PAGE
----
More than that, confession, though it is supernatural, reflects the natural reality of forgiveness. When you hurt another person, it is only right for you go back to them and ask for forgiveness. The same is true for the sacrament of reconciliation. When we have hurt or broken our relationship with God, it is only right for us to go back to him and ask him for forgiveness. Jesus is truly made present to us in the sacraments, and to ask for his forgiveness, we must go to the sacrament of reconciliation. Why? It is because while Jesus was on earth he passed the authority to forgive sins, not to everyone, but to a select few of his more committed disciples. So it was not the Church’s idea first, but Jesus’ idea that only certain people can forgive sins, namely, those who have descended from the apostles in virtue of their ordination. So, we don’t “go straight to God” because it was God’s idea to have a real live person on earth absolve us from our sins. By having to go to confession, we’re just following the system Jesus set up; doing it God’s way, ya know? As an added bonus we can be supremely confident that when we hear the ordained minister of the sacrament absolve us, we are truly and unequivocally forgiven.

In the end, no matter if you are aware of being in serious sin or not, head to confession soon. This is especially true if you are simply feeling a little off and you don’t seem to be yourself fully. Confession is designed to help us leave behind our failures and faults and live to our full potential. Additionally, there’s no sure way to decipher and be aware if we’re living in a state of grace or mortal sin. Thus, it’s always best simply to go to confession and let Jesus love us through his re-presentative (his idea, not just the Church’s). He comes to heal us and save us in our wounds. Keep his love in sight in all you do today, but let him love you in his very special way frequently through the sacrament of confession.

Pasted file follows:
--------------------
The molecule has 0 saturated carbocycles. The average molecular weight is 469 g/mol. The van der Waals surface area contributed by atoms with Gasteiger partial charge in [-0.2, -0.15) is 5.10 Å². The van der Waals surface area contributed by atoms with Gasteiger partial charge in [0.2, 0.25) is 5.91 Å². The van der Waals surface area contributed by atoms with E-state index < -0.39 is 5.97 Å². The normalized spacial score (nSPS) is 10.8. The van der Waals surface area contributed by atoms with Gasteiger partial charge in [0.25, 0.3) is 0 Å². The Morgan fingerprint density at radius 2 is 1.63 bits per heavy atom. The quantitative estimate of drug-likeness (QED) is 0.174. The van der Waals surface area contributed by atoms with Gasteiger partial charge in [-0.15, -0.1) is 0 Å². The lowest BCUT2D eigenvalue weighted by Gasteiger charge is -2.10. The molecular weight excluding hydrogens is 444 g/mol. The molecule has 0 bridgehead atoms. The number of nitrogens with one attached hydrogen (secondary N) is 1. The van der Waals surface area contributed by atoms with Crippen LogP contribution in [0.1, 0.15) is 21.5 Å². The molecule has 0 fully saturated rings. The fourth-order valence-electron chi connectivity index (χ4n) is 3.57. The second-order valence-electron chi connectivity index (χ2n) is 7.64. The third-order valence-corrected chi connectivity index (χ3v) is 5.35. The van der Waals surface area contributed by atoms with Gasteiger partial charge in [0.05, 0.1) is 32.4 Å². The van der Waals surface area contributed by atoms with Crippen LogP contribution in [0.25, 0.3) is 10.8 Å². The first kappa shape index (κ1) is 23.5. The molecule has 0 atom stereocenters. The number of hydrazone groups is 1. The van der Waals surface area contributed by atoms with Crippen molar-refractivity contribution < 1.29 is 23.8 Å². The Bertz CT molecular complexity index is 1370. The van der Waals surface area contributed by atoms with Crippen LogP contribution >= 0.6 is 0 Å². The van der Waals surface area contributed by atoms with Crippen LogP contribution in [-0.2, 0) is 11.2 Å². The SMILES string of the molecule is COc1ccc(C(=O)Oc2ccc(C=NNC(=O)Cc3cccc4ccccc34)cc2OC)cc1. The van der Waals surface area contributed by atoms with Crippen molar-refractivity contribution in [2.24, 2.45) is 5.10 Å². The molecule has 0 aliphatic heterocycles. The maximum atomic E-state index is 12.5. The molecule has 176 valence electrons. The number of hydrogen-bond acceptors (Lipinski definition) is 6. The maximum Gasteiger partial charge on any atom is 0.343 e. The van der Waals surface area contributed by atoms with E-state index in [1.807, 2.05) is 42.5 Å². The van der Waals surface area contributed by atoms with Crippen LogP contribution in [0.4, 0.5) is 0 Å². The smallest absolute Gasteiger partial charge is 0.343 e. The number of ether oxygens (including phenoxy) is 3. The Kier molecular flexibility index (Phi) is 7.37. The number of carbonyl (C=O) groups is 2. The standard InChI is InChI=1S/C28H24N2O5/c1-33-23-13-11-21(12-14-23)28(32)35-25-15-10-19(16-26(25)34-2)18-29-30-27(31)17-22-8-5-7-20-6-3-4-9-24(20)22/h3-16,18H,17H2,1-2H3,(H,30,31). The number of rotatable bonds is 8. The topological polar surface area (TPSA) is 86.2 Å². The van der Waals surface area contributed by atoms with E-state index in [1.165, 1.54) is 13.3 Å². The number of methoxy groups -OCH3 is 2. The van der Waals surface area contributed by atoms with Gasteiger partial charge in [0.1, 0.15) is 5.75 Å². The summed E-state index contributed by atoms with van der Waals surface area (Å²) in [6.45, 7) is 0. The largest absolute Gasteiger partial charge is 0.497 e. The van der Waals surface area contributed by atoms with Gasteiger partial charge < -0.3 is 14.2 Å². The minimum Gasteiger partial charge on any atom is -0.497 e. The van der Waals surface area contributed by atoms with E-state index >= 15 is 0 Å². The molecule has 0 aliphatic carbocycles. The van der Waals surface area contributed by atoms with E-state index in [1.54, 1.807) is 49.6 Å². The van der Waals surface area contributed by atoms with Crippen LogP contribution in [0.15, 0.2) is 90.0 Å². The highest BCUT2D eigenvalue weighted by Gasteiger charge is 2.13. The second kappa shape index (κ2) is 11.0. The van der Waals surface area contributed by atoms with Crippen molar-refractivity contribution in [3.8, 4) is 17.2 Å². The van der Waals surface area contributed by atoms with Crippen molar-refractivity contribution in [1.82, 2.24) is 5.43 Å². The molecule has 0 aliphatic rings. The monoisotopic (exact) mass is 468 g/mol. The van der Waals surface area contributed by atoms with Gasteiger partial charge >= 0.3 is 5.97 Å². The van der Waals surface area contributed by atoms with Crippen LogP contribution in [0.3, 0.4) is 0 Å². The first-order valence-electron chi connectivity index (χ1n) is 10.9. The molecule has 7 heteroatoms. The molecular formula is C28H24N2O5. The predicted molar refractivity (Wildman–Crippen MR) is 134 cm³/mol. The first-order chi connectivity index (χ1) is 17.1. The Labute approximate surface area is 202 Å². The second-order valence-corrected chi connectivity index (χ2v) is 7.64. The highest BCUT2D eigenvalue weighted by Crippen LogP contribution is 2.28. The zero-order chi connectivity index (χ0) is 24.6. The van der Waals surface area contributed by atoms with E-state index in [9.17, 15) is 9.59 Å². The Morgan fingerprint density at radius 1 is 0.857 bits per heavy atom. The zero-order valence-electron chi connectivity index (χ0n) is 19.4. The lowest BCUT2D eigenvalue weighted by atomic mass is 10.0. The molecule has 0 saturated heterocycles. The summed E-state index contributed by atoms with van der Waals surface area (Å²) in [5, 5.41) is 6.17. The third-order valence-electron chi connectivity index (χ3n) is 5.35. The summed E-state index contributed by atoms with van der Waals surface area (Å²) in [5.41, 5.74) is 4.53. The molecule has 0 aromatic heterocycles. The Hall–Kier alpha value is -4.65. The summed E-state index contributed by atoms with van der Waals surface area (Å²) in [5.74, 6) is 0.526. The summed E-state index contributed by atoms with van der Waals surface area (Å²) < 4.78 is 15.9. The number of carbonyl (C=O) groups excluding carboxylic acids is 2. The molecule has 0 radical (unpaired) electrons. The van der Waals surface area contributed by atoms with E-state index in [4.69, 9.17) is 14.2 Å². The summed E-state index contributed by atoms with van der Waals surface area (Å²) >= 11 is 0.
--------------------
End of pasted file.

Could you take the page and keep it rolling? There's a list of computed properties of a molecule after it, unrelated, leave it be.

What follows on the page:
Kyle Sellnow
Kyle was born and raised in the great northern state of Minnesota. He graduated from the University of St. Thomas in St. Paul, MN with a double-major in Philosophy and Catholic Studies. He then pursued a Master’s degree in Theology with an emphasis in Biblical Studies at the Saint Paul Seminary School of Divinity. After spending a year working in ministry in Minnesota, Kyle moved to Kansas City, MO in 2012 to teach Theology at Archbishop O'Hara High School. He is deeply passionate about learning, teaching, and having friendships that truly matter. He created Love InSight to be a platform to encourage men and women to follow Christ and His Church in the 21st century.